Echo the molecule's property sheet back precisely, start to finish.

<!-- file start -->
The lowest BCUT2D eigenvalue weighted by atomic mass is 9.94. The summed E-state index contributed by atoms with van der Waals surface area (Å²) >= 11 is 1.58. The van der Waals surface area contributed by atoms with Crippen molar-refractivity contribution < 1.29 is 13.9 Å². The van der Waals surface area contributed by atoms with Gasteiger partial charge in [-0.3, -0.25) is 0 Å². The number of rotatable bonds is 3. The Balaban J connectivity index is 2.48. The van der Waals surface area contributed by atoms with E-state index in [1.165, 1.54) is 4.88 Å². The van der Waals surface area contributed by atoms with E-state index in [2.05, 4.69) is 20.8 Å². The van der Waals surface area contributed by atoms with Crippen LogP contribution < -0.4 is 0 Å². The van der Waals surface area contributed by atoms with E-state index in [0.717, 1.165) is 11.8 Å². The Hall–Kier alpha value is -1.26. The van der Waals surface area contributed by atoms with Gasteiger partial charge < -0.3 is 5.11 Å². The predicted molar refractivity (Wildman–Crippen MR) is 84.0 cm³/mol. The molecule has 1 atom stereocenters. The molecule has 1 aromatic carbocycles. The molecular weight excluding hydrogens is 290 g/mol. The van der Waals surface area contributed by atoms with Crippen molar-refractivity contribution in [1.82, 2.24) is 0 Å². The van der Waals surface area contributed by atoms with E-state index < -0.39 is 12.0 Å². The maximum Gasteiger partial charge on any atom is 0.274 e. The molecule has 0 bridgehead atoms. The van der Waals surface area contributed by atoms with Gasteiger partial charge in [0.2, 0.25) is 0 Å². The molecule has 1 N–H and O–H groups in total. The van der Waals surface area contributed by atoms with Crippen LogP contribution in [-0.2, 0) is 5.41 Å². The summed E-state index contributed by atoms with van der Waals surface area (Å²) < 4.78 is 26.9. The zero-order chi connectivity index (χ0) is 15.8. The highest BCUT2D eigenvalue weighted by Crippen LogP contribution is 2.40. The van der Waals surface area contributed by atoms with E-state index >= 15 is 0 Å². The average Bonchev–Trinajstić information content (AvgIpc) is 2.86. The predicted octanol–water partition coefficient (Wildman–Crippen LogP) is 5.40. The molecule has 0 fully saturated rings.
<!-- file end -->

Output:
The lowest BCUT2D eigenvalue weighted by atomic mass is 9.94. The summed E-state index contributed by atoms with van der Waals surface area (Å²) >= 11 is 1.58. The van der Waals surface area contributed by atoms with Crippen molar-refractivity contribution < 1.29 is 13.9 Å². The van der Waals surface area contributed by atoms with Gasteiger partial charge in [-0.3, -0.25) is 0 Å². The number of rotatable bonds is 3. The Balaban J connectivity index is 2.48. The van der Waals surface area contributed by atoms with E-state index in [1.165, 1.54) is 4.88 Å². The van der Waals surface area contributed by atoms with E-state index in [2.05, 4.69) is 20.8 Å². The van der Waals surface area contributed by atoms with Crippen LogP contribution < -0.4 is 0 Å². The van der Waals surface area contributed by atoms with E-state index in [0.717, 1.165) is 11.8 Å². The Hall–Kier alpha value is -1.26. The van der Waals surface area contributed by atoms with Gasteiger partial charge < -0.3 is 5.11 Å². The predicted molar refractivity (Wildman–Crippen MR) is 84.0 cm³/mol. The molecule has 1 atom stereocenters. The molecule has 1 aromatic carbocycles. The molecular weight excluding hydrogens is 290 g/mol. The van der Waals surface area contributed by atoms with Crippen molar-refractivity contribution in [1.82, 2.24) is 0 Å². The van der Waals surface area contributed by atoms with E-state index < -0.39 is 12.0 Å². The maximum Gasteiger partial charge on any atom is 0.274 e. The molecule has 0 bridgehead atoms. The van der Waals surface area contributed by atoms with Gasteiger partial charge in [0.2, 0.25) is 0 Å². The molecule has 1 N–H and O–H groups in total. The van der Waals surface area contributed by atoms with Crippen LogP contribution in [-0.2, 0) is 5.41 Å². The summed E-state index contributed by atoms with van der Waals surface area (Å²) < 4.78 is 26.9. The zero-order chi connectivity index (χ0) is 15.8. The highest BCUT2D eigenvalue weighted by Crippen LogP contribution is 2.40. The van der Waals surface area contributed by atoms with E-state index >= 15 is 0 Å². The average Bonchev–Trinajstić information content (AvgIpc) is 2.86. The predicted octanol–water partition coefficient (Wildman–Crippen LogP) is 5.40. The molecule has 0 fully saturated rings.